Suicide Prevention Day: Youths harp on proper self esteem

Nigerian youths watch TV in Lagos

Nigerian youths watch TV in Lagos

Youths watch TV in Lagos
Youths watch TV in Lagos

Some youths in Abuja on Thursday called for high self-esteem and good morals as this would reduce the rate of suicide among young persons.

The youths made the call in separate interviews with the News Agency of Nigeria (NAN) in Abuja as the world commemorates the “World Suicide Prevention Day’’.

Mr Luggard Okonobo, a youth, said the reasons for committing suicide differ from person to person as some got involved in suicide as a result of depression and frustration.

“People are most driven to suicide when they view their current situation as being completely hopeless and feel as if they have no way to change things for the better.

“The common causes of suicide include depression, drug abuse, financial problems, as well as difficulties with relationships,’’ he said.

Okonobo also said that most people often commit suicide due to some sort of pain and cannot seem to find a solution.

He said that youths should build their self-esteem by learning to love themselves, saying that if you love yourself you will not commit suicide.

He suggested some measures for preventing suicide to include banning firearms, developing better treatment for mental illness and economic improvement.

Another youth, Mr Tayo Shuiabu, said the extent of depression by an individual does not warrant suicide, although stigmatisation had allowed suicide by some.

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“Our culture and beliefs do not allow one to commit suicide no matter the pressures as it is seen as one is committing a sin.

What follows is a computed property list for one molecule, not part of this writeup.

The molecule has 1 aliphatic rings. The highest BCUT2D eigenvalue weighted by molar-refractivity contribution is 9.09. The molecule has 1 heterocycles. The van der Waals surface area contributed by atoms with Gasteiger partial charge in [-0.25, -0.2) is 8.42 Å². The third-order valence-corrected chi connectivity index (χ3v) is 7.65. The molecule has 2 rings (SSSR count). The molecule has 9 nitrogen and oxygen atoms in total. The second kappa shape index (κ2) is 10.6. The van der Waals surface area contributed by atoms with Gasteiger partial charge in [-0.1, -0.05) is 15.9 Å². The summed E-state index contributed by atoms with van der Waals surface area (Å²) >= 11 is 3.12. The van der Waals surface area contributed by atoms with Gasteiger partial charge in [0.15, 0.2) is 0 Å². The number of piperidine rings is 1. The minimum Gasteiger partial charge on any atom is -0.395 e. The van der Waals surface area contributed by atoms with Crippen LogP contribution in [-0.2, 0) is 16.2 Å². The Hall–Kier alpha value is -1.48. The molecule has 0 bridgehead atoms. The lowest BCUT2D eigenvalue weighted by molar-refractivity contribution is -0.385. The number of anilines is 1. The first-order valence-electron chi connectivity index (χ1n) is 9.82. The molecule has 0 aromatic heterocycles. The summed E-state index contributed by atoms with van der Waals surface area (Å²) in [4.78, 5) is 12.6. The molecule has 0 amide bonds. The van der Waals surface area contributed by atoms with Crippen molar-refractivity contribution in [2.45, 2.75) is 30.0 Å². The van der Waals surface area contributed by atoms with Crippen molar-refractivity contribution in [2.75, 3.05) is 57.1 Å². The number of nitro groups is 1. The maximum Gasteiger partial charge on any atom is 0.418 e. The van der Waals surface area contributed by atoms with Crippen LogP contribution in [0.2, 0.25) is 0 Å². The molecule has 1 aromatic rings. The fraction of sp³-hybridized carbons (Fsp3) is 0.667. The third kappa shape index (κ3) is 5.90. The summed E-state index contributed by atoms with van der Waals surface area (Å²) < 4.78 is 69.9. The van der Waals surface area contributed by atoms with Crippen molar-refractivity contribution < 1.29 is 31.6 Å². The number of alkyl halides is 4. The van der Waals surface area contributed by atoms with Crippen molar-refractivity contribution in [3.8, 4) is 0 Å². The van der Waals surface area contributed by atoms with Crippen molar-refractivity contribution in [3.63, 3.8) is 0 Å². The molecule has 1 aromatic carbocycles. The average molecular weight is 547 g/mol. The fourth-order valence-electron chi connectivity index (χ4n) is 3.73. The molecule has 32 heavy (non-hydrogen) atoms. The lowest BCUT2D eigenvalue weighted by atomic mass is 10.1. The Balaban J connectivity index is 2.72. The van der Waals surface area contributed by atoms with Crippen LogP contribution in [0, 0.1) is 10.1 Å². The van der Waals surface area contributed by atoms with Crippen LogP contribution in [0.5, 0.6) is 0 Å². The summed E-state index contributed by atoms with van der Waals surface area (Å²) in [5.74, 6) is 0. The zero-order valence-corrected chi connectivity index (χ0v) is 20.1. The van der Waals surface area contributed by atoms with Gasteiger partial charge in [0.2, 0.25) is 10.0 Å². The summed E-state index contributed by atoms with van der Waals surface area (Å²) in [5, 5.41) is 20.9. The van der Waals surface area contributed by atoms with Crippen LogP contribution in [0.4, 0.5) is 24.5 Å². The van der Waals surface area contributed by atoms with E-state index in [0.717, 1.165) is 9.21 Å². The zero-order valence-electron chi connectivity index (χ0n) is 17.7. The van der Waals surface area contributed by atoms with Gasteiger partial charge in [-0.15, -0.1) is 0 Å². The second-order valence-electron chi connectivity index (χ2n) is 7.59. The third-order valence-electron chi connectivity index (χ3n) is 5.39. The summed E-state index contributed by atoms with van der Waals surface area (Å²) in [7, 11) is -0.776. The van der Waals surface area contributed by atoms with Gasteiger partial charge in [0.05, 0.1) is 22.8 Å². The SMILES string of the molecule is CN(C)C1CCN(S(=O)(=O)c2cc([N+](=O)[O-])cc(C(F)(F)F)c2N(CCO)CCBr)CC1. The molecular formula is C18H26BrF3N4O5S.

“Religious organisations play vital role in suicide prevention through their preaching of love and hope for people, ’’ he said.

Shuiabu said although there are rare cases of suicide in the country, government needs to provide employment for youths as some are frustrated in search of jobs.

An unemployed youth, Mr Theophilus Audu, called for more job opportunities for graduates, saying this would check crime and frustration.

“Today, there are many graduates with good grades roaming the streets with their certificates. Some of them have lost hope and at the verge of suicide.

“Our culture expects that at a particular age, you should be able to earn a living and take care of aged parents; all the pressures of family and others could result in suicide,” said Audu.

A nurse, Miss Kikelomo Oni, said the decision to commit suicide was often motivated by the presence of a painful terminal illness from which little or no hope of recovery exists.

“These people aren’t depressed, psychotic, maudlin or crying out for help. They’re trying to take control of their destiny and alleviate their own suffering, which usually can only be done in death.

“They often look at their choice to commit suicide as a way to shorten death that will happen regardless of human efforts,’’ she said.

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